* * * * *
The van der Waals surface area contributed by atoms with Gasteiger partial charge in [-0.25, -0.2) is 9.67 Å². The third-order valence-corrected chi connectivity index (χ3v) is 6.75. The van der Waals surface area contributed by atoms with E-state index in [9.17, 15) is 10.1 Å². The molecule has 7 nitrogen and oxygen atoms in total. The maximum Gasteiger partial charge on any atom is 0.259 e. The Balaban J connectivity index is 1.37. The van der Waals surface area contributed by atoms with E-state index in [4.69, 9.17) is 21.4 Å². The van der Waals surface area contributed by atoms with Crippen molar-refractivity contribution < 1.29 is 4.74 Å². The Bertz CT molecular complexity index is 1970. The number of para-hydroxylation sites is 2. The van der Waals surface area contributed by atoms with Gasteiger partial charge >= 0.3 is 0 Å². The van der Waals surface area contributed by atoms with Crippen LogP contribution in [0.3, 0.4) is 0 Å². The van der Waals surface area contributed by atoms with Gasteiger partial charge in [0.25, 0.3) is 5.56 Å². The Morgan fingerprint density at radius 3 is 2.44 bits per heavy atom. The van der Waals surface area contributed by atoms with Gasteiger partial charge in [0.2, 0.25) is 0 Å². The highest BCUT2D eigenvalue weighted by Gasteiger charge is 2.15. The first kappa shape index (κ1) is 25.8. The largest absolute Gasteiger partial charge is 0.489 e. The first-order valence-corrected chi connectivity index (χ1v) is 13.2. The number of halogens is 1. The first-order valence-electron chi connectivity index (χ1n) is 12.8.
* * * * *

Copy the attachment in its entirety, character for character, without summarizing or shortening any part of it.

The van der Waals surface area contributed by atoms with Gasteiger partial charge in [-0.25, -0.2) is 9.67 Å². The third-order valence-corrected chi connectivity index (χ3v) is 6.75. The van der Waals surface area contributed by atoms with E-state index in [9.17, 15) is 10.1 Å². The molecule has 7 nitrogen and oxygen atoms in total. The maximum Gasteiger partial charge on any atom is 0.259 e. The Balaban J connectivity index is 1.37. The van der Waals surface area contributed by atoms with E-state index in [4.69, 9.17) is 21.4 Å². The van der Waals surface area contributed by atoms with Crippen molar-refractivity contribution < 1.29 is 4.74 Å². The Bertz CT molecular complexity index is 1970. The number of para-hydroxylation sites is 2. The van der Waals surface area contributed by atoms with Gasteiger partial charge >= 0.3 is 0 Å². The van der Waals surface area contributed by atoms with Crippen LogP contribution in [0.3, 0.4) is 0 Å². The van der Waals surface area contributed by atoms with Gasteiger partial charge in [0.25, 0.3) is 5.56 Å². The Morgan fingerprint density at radius 3 is 2.44 bits per heavy atom. The van der Waals surface area contributed by atoms with Gasteiger partial charge in [0.2, 0.25) is 0 Å². The highest BCUT2D eigenvalue weighted by Gasteiger charge is 2.15. The first kappa shape index (κ1) is 25.8. The largest absolute Gasteiger partial charge is 0.489 e. The first-order valence-corrected chi connectivity index (χ1v) is 13.2. The number of halogens is 1. The first-order valence-electron chi connectivity index (χ1n) is 12.8.